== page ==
The reader may recollect that St. Chrysostom got to Cucusus in the autumn. His enemies seemed to have hoped that the winter would complete for them what they had begun; he, on the contrary, looked forward to it with cheerfulness. Both parties were disappointed; it did not kill him, but it inflicted on him great suffering; it told most for his enemies, for they would infer that he could not possibly bear the recurrence of many such trials. {292}

In the early spring of the following year (405) he wrote to Olympias thus:

"I write to you after a recovery from the very gates of death; on this account it was a great joy to me that your servants have not reached me till now, when I am getting into port; for, had they come while I was still tossing out at sea, and shipping the heavy waves of my illness, it would not have been easy for me to deceive you with good tidings, when there could only be bad. The winter was more severe than usual, and brought on, what was worse than itself, my stomach complaint; and for two whole months I was no better than the dead, or even worse. So far I lived as to be alive to the miseries that encompassed me; day-dawn, and noon, all were night to me; I was confined to my bed all day. With a thousand contrivances, I could not avoid the mischief which the cold did me; though I had a fire, and submitted to the oppressive smoke, and imprisoned myself in one room, and had coverings without number, and never ventured to pass the threshold, nevertheless I used to suffer in the most grievous way from continual vomitings, headache, disgust at food, and obstinate sleeplessness, through the long interminable nights. But I will not distress you longer with this account of my troubles; I am now rid of them all"—Ep. 6.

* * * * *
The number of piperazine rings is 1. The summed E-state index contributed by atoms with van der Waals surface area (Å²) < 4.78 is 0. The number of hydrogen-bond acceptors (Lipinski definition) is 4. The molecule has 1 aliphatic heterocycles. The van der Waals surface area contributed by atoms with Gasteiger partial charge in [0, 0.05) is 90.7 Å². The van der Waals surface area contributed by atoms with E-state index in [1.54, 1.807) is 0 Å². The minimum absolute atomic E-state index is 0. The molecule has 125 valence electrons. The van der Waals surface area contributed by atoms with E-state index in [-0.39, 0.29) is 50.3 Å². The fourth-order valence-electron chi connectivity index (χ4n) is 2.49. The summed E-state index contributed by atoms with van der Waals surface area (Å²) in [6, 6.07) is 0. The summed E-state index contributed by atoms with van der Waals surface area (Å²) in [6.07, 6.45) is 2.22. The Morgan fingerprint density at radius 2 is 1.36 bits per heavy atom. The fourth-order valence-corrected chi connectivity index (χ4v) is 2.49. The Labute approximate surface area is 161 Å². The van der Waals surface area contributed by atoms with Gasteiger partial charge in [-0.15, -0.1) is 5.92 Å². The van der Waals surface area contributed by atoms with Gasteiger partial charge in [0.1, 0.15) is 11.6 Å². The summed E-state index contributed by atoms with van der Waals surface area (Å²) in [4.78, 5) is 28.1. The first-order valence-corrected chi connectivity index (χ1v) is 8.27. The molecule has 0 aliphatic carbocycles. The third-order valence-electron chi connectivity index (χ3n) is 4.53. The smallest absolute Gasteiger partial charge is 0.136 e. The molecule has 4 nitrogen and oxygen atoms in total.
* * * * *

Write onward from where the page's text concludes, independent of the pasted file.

Later in the spring he reports that the marauding bands had again made their appearance:


"It was no slight relief in the desolateness of this place to be able to write frequently to you; but even this resource has been cut off by the circumstance of these Isaurian troubles. For, as soon as spring came, the brigands shot forth with it, and spread themselves out over all the roads, to the stoppage of all traffic. Free women were carried off and men slain. I know how anxious you are to know about my health. After serious suffering in the past winter, I am now somewhat getting round, though I am still distressed by the changes in the weather. Winter is in force even now; however, I look forward to be rid of the remains of my illness when summer is fairly come. Indeed, nothing so tries me as cold, {293} nothing does me so much good as summer and the comfort of being warm."—Ep. 140.

In thus speaking hopefully of the approaching summer, he did but show his cheerful temper; for, when it actually came, he was forced to confess to some friends, "The summer distresses me not less than the cold."—Ep. 146. Earth and sea temper the sky for us, and keep the atmosphere in a due medium of heat and cold. But Chrysostom was in a desert country, which gave him no protection against weather of any kind, neither against the sun nor against the frost.